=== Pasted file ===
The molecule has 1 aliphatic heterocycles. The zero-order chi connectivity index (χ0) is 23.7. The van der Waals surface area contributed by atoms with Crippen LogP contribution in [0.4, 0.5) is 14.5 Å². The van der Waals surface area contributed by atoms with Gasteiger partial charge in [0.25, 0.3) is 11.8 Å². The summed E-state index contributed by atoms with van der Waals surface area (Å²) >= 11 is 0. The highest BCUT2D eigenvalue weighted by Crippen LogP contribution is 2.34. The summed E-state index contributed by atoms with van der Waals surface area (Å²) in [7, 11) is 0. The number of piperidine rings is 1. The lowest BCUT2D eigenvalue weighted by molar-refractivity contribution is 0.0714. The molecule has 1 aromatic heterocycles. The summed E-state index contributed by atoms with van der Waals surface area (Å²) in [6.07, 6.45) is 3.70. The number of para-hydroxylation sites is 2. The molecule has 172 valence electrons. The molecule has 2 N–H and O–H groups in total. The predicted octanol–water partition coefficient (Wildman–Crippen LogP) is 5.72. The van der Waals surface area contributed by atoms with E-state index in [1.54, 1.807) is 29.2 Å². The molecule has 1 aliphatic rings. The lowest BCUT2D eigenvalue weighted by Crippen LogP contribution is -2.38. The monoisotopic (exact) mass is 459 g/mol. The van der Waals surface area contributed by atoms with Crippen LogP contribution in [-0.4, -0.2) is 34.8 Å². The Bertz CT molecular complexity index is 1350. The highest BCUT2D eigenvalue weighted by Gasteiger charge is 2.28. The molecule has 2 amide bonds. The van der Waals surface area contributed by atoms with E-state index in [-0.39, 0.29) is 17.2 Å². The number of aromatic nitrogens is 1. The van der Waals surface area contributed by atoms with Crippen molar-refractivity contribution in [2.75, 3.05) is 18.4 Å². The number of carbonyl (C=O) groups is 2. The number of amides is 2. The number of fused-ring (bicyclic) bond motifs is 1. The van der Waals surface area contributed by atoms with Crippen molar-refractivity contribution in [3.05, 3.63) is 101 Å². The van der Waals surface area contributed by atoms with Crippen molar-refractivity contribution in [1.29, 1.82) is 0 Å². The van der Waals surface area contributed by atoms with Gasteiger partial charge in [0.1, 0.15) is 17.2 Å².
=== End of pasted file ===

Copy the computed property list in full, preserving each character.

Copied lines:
The molecule has 1 aliphatic heterocycles. The zero-order chi connectivity index (χ0) is 23.7. The van der Waals surface area contributed by atoms with Crippen LogP contribution in [0.4, 0.5) is 14.5 Å². The van der Waals surface area contributed by atoms with Gasteiger partial charge in [0.25, 0.3) is 11.8 Å². The summed E-state index contributed by atoms with van der Waals surface area (Å²) >= 11 is 0. The highest BCUT2D eigenvalue weighted by Crippen LogP contribution is 2.34. The summed E-state index contributed by atoms with van der Waals surface area (Å²) in [7, 11) is 0. The number of piperidine rings is 1. The lowest BCUT2D eigenvalue weighted by molar-refractivity contribution is 0.0714. The molecule has 1 aromatic heterocycles. The summed E-state index contributed by atoms with van der Waals surface area (Å²) in [6.07, 6.45) is 3.70. The number of para-hydroxylation sites is 2. The molecule has 172 valence electrons. The molecule has 2 N–H and O–H groups in total. The predicted octanol–water partition coefficient (Wildman–Crippen LogP) is 5.72. The van der Waals surface area contributed by atoms with E-state index in [1.54, 1.807) is 29.2 Å². The molecule has 1 aliphatic rings. The lowest BCUT2D eigenvalue weighted by Crippen LogP contribution is -2.38. The monoisotopic (exact) mass is 459 g/mol. The van der Waals surface area contributed by atoms with Crippen LogP contribution in [-0.4, -0.2) is 34.8 Å². The Bertz CT molecular complexity index is 1350. The highest BCUT2D eigenvalue weighted by Gasteiger charge is 2.28. The molecule has 2 amide bonds. The van der Waals surface area contributed by atoms with E-state index in [-0.39, 0.29) is 17.2 Å². The number of aromatic nitrogens is 1. The van der Waals surface area contributed by atoms with Crippen molar-refractivity contribution in [2.75, 3.05) is 18.4 Å². The number of carbonyl (C=O) groups is 2. The number of amides is 2. The number of fused-ring (bicyclic) bond motifs is 1. The van der Waals surface area contributed by atoms with Crippen molar-refractivity contribution in [3.05, 3.63) is 101 Å². The van der Waals surface area contributed by atoms with Crippen molar-refractivity contribution in [1.29, 1.82) is 0 Å². The van der Waals surface area contributed by atoms with Gasteiger partial charge in [0.1, 0.15) is 17.2 Å².